New Work

I’ve been working on a prose manuscript for the last few years and it’s now ready for publication. The provisional title is Metaphor and Silence.

I’m waiting for Desolate Market to be released by Carcanet this summer and while I wait of course I’m working on the fifth collection which is still without a name. Below is a sample track, already published as an earlier version in Iron.

MacKenzie on the Couch

Trawling the Minch for fun one night,
I dredged up towards dawn
dismembered bodies, disembodied heads
with great white staring eyes.
Weary, I was close to seeing
my own face in that Hydra haul.

Bearing in mind my captaincy, I was obliged
to listen to each one’s life story;
to arbitrate in petty quarrels
long since redundant, mete out punishment.
In the role of legislator, I was their captive.
Sometimes I hit out at the mouth that spoke.

That accidental trawl cleaned my heart of love;
on that desolate shelf there was only power,
its unreal reeds waving. I grew ugly, cruel, mean.
The years passed me,
ghostly freighters in the night,
the deadly rumble of their engines undersea.

I could not bear that landfall,
could not face the solace, the reassurance of lovers:
in their arms I stuffed myself
between the fingers of dismembered men.
As the light went out, I saw them glowing
with the iridescence of the ocean.

January 2012
I am exploring The Arcades Project, Walter Benjamin’s unfinished magnum opus, through poetry. It seems like he was reaching for ideas we need today but, because of his tragic death, we do not have. Below is an example from Planet-Struck:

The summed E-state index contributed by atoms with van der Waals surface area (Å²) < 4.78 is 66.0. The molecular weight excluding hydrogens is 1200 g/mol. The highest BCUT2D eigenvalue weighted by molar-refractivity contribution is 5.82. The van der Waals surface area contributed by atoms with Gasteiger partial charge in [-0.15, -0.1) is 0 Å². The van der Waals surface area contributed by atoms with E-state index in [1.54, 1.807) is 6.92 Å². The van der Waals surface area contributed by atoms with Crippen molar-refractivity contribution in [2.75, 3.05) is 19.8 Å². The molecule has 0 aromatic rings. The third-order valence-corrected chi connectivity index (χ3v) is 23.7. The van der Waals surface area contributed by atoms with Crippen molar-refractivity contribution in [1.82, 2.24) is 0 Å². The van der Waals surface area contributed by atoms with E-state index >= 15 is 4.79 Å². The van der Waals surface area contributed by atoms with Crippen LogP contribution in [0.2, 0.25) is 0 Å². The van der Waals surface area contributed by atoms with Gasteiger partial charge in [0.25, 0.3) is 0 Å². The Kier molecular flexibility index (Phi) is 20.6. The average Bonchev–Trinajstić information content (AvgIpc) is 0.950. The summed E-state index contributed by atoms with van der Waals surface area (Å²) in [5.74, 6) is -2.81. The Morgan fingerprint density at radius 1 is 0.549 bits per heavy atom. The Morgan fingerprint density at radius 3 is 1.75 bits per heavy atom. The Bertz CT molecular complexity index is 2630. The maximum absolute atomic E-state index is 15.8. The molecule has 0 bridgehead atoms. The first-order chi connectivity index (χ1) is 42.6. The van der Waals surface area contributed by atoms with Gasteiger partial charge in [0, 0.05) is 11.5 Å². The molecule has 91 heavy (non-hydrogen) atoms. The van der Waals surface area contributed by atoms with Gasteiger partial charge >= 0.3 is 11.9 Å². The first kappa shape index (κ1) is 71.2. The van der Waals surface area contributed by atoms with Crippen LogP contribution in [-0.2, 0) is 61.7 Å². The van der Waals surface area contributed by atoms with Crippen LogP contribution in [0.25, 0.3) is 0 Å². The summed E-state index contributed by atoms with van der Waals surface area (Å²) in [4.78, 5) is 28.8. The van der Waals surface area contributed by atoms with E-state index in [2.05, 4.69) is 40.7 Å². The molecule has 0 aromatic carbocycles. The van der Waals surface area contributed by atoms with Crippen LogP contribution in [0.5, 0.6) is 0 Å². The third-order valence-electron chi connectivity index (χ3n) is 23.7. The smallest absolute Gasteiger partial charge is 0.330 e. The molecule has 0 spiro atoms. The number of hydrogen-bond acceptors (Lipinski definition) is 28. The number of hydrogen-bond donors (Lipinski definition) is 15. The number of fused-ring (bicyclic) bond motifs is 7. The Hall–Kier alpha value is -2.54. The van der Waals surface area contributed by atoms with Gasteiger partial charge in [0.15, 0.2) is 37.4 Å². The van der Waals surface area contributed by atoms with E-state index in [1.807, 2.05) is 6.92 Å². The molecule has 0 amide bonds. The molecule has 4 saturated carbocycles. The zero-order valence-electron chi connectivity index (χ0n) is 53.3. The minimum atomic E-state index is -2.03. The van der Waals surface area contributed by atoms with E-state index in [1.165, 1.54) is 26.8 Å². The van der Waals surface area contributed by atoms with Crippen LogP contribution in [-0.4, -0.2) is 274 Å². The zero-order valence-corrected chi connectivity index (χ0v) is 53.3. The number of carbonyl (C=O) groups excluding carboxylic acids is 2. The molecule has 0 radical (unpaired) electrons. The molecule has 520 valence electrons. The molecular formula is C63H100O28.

Les Hirondelles
The picture frame which shows the items off
itself is gold, the chairs mahogany,
the auburn candle flames glow mutedly
like love-shot eyes and Bordeaux leather shines
behind the merchandise which wears the fee –
it all must be ablaze with soft gas-lilt,
all colours, radiant, from many ports –
everything glitters, ormolu and gilt,
the produce which the common earth has built,
gifts of the World from every quarter bought
and boated to this windowpane. They seem
as in their bedroom and at home, the sheen
of skin, duck eggshell of meringue or crème
broule, all paint and food, an in-between
confection, strange/familiar, a dream
you’ve had before, the bit of skirt you’d die
to get between the sheets, the petticoat
you would disrobe, but not too strange to lie
with in the semi-dark so what you bought
is real enough to pinch and money buys
a lot these days: behind the lightest touch
the slightest stroking of the cheek, its presence
can be felt, a ghost not here as such
but pulling strings, controlling each response
so you will dance, a puppet to its twitch,
the very picture of success and love,
their trappings and their surfaces, the look
of beauty, raven hair, that sort of stuff,
the kind of breathless shape Odysseus took
when laying Circe is what I’m thinking of –
these are transactions traded every day
but Capital is blind and can’t explain
what else exchanges hide: the secret way
to dump your shame by laying down a coin,
covering it with guilt, grief, dismay.
Who cares about the morality of these legs?
What one wants is to go where they go.
Shrug it off. For the night is young and begs
you let her go but you do not want to.
You want to see her bleed, the wasted hag.
Such souls of the night can never be made pure –
they’ll shipwreck those who try to rescue them –
a kind of suburb of the mind where whores
haunt the industrial estates like dirty gems
and drape their arses on the rusting bars;
did you know how young they start them now?
(Under the sodium in negligees,
the children stand by cars, their mouths blasé
like pomegranates from the work of Poe,
and close them on the fountains of decay);
as young as four in our industrial towns
(not on display but in the catalogue)
they stand in line because the pimps and crones
who sell them beat them purple in the fog
and silence them with phenobarbitones.
The traffic like the great ocean conveyor
runs around the Earth and spreads the wares
to named, discriminating connoisseurs
and this is truly what they say they are,
rare experts of the most exquisite pleasures.
February 2011
Mynydd Hyddgen
Composed by Aled Start
Words by Julian Turner
Listen to Mynydd Hyddgen (mp3)
  • Julian Turner

    Julian Turner is a Writer and Poet.

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